Black Friday, a name given by retailers to the Friday after Thanksgiving that gives brands everywhere hopes to get out of the red and into the black, is the busiest weekend of the holiday season.
Over the years, us internet nerds felt left out and flocked to the internet the following Monday. Now we get our own day of shopping, Cyber Monday. Yeah, it sounds like something out a “Terminator” movie- but, judging by some people’s ruthless shopping ways, maybe that name makes sense… Hello, Terminator: Save-ation.
And since there is plenty of pie to go around, small businesses didn’t want to be left out. So after the big brand stores have their day, Small Business Saturday gets their turn at bat. While this slice of the audience may not be as crazy as the Black Friday crowd, they are more focused on giving back to those businesses that may have been left out on Black Friday and stimulate the local economy by shopping small.
During the holiday season, several Black Friday/Cyber Monday websites pop up to get their own slice of the ecommerce pie. They’re known as “Black Friday” sites, although they affect that shopping weekend. The rest of the year, these websites are dormant with only occasional updates to keep visitors in the loop about the next Black Friday event.
Quick side note to these websites: we know when the next Black Friday event is happening… It’s the FRIDAY after Thanksgiving. It’s been like that for… Well… forever. Thanks for the e-mails though.
While these websites do have a short shelf life, they accumulate a lot of traffic with a total of 100k-500k daily impression and 1.2 million unique visitors. So, despite the dormancy and the occasional spam e-mails, these numbers makes Black Friday sites’ significance harder to ignore than a stampede of shoppers at a Chanel sample sale.
Exactly what slice of the post-Thanksgiving shopping craze pie (yum) are these Black Friday sites targeting, audience-wise? How do they manage to have such high conversion rates that hinge on only a few days of the year? What measures should they take to influence the online crowd? What can we learn from these seasonal sites and their consumers to benefit our brands year-round?
Ask no further. As manager, VP, CEO and Grand Duke of market research at iAcquire (it wouldn’t all fit on my business card, so we we went with ‘manager’), I have access to and expertise in using demographic tools, including Experian Simmons Oneview and Nielsen data, to collect mountains of relevant data.
Once amassed, I analyzed the information to answer the very questions listed above – and more. My sidekick, social media strategist Megan Brown, is also going to chime in, especially regarding the ways these sites – and your brand – can use this valuable information to influence online consumers and drive conversion.
First, let’s discuss who the consumers are who are targeted by and visit these sites. In order to translate the thousands of pages of data I’ve collected into something useful and easy to understand, I’m going to create personas so that you can connect on a more personal level to who these people are, why they are on these sites, what their typical online behaviors are and, of course, how to influence them.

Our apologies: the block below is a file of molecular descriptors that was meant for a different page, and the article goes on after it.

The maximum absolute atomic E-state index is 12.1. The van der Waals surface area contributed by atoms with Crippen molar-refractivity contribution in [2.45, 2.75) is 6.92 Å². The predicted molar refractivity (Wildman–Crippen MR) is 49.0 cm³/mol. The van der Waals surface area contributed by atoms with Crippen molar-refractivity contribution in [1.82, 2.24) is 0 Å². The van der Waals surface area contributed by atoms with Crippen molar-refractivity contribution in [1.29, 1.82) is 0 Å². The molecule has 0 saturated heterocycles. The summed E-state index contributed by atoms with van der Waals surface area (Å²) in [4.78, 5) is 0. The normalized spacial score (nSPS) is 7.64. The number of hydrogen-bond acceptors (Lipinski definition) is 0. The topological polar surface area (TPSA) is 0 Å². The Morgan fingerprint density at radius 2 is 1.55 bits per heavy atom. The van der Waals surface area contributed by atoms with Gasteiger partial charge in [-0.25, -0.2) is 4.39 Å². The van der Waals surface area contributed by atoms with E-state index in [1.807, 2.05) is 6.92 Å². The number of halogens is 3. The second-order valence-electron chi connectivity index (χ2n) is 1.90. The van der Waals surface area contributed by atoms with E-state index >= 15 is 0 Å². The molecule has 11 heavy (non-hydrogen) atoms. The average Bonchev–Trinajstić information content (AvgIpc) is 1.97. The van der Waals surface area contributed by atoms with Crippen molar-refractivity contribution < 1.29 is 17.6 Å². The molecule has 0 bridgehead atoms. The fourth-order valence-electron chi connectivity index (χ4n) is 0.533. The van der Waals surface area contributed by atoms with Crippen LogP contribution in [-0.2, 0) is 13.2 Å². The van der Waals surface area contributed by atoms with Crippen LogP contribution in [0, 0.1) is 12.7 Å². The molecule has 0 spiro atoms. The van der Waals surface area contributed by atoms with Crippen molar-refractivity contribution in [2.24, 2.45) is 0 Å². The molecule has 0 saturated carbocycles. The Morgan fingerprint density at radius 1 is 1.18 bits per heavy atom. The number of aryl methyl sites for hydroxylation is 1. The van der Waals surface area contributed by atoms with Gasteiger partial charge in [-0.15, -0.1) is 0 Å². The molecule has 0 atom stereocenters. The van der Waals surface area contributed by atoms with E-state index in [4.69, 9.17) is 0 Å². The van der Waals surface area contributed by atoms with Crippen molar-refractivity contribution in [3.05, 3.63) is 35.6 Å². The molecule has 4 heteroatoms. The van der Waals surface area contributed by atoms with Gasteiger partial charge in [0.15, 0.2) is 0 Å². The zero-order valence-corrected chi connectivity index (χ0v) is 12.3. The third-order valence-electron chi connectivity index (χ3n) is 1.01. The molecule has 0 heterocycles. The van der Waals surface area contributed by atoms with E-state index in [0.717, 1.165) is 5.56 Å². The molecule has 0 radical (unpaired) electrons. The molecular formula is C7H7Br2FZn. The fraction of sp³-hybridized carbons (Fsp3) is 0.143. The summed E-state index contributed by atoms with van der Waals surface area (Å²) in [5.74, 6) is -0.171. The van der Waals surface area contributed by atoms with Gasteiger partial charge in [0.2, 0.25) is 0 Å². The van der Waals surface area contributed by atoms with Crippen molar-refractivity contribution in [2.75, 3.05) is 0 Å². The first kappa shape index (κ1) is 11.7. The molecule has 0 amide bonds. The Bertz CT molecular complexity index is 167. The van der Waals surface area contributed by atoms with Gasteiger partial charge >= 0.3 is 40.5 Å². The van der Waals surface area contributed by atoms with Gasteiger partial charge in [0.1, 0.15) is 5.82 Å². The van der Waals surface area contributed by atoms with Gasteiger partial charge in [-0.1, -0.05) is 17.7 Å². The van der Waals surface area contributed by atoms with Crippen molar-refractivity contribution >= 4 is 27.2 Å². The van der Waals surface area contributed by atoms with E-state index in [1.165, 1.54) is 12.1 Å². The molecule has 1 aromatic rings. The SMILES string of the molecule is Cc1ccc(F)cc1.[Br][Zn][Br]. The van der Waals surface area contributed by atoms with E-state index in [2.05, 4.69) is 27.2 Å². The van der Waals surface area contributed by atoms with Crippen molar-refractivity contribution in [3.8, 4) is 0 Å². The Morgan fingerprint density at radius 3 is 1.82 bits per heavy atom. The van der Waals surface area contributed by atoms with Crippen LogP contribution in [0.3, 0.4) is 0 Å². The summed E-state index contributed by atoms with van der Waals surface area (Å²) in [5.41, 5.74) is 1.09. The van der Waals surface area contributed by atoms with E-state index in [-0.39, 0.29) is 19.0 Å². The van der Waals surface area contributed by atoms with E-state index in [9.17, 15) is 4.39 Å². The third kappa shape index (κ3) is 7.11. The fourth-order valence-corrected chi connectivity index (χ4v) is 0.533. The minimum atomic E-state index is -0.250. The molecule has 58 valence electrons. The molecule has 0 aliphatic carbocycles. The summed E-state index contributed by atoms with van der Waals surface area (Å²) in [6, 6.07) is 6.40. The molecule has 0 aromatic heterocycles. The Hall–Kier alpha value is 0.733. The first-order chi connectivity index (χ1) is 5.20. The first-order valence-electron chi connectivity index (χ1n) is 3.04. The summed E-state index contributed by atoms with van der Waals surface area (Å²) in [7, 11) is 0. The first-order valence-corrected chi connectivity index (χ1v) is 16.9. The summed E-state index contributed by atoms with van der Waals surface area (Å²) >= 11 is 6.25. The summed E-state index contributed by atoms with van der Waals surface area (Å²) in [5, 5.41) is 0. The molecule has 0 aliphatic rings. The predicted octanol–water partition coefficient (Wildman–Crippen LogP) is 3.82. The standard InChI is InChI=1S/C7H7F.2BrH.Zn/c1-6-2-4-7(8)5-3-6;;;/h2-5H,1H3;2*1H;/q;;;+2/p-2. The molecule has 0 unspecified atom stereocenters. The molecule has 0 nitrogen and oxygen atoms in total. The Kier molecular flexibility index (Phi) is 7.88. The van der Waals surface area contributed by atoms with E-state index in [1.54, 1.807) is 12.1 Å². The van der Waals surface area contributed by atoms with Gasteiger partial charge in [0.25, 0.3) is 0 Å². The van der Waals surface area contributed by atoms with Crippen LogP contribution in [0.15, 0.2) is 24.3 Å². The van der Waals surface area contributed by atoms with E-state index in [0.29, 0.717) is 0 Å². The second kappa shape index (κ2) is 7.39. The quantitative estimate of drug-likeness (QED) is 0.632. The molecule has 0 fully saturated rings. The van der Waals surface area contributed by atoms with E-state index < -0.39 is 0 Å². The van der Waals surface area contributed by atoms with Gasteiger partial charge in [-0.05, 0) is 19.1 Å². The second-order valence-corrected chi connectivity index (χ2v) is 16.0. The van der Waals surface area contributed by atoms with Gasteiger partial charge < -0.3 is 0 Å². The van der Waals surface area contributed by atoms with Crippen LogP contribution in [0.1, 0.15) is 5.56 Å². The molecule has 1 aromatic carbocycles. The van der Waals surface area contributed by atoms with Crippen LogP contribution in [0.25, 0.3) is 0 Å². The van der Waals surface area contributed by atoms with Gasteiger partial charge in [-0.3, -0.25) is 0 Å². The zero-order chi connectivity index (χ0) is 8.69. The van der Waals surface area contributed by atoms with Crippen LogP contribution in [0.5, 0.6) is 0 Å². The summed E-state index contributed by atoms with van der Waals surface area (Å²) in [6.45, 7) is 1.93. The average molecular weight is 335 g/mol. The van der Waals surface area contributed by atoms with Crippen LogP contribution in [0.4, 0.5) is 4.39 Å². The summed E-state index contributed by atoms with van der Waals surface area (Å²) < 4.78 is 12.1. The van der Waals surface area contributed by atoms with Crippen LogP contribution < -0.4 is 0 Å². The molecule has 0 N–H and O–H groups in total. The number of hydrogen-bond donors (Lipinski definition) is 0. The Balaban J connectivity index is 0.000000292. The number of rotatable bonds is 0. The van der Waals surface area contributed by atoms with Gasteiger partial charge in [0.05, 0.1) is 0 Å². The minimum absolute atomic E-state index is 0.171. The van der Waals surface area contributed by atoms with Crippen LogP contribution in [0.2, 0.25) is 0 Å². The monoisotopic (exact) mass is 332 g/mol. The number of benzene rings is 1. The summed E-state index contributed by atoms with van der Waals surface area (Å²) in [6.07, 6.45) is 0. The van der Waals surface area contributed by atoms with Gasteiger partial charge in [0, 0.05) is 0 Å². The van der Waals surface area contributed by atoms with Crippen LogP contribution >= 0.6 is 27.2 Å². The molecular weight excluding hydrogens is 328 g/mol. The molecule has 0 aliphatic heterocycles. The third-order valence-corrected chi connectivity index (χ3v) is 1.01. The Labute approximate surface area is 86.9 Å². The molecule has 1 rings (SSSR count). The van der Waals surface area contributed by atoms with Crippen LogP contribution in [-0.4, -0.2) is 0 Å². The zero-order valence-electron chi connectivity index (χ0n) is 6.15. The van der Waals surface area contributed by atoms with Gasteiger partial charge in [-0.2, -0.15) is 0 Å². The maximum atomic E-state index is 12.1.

The main target audience for these Black Friday sites are moms between the ages of 30 to 45. You definitely know (or are) someone just like this.
Let’s call our online shopping mom friend Coupon Cutting Carol – after all, a lot of these Black Friday websites have the look and feel of a website like coupons.com. In fact, the majority of their content is Black Friday circulars from other retailers.
Say hi to Coupon Cutting Carol.
You can put down the scissors, Carol, you don’t need them for online shopping. This segment of the audience visits blogs and message boards websites on a regular basis. However, a majority of this audience has only visited these sites to view content and very rarely post. They also tend to go to the websites maintained by CNN, MSNBC, ABC and Fox News. Coupon Cutting Carol and use Google and Bing to search for such keywords: coupons to print, coupon codes, printable coupons and shopping codes discounts.
As far as influencing this persona – you don’t have to over think it. Coupon Cutting Carol uses the internet as a research tool to locate the best deals in town. She’s also visually stimulated (which makes sense, because coupons are basically advertisements).
The best way to influence and engage them would be with an info-graphic that is focused on cost cutting around a household. These info-graphics can be presented to her through the social networks she frequents the most – Twitter or Google+. Make sure to optimize posts containing links to info-graphics with hashtags and circulate them amongst prominent household-saving blogs as well.
Okay so the Coupon Cutting Carol is going to make sure the big brand stores are taken care of. But what about the little guy? The mom & pop stores you be going to for years. Well Saturday is their day to shine. Small Business Saturday has been a huge success in bringing awareness to the little guy struggle during the holiday season. And while their audience is a little smaller, they have a huge voice when it comes to promoting their cause.
Give it up for Stay Small Sam.
Stay Small Sam is fighting to keep those “Mom & Pop” shops open. She is a strong believer in “shopping small.” She understands that there is a market space for big brand stores, but she also believes that if there was a stronger voice for small businesses, they could share space with big brands in this market.
This segment of the audience is very well connected and need to be to ensure their message is heard LOUD & CLEAR. SHOP SMALL, PEOPLE!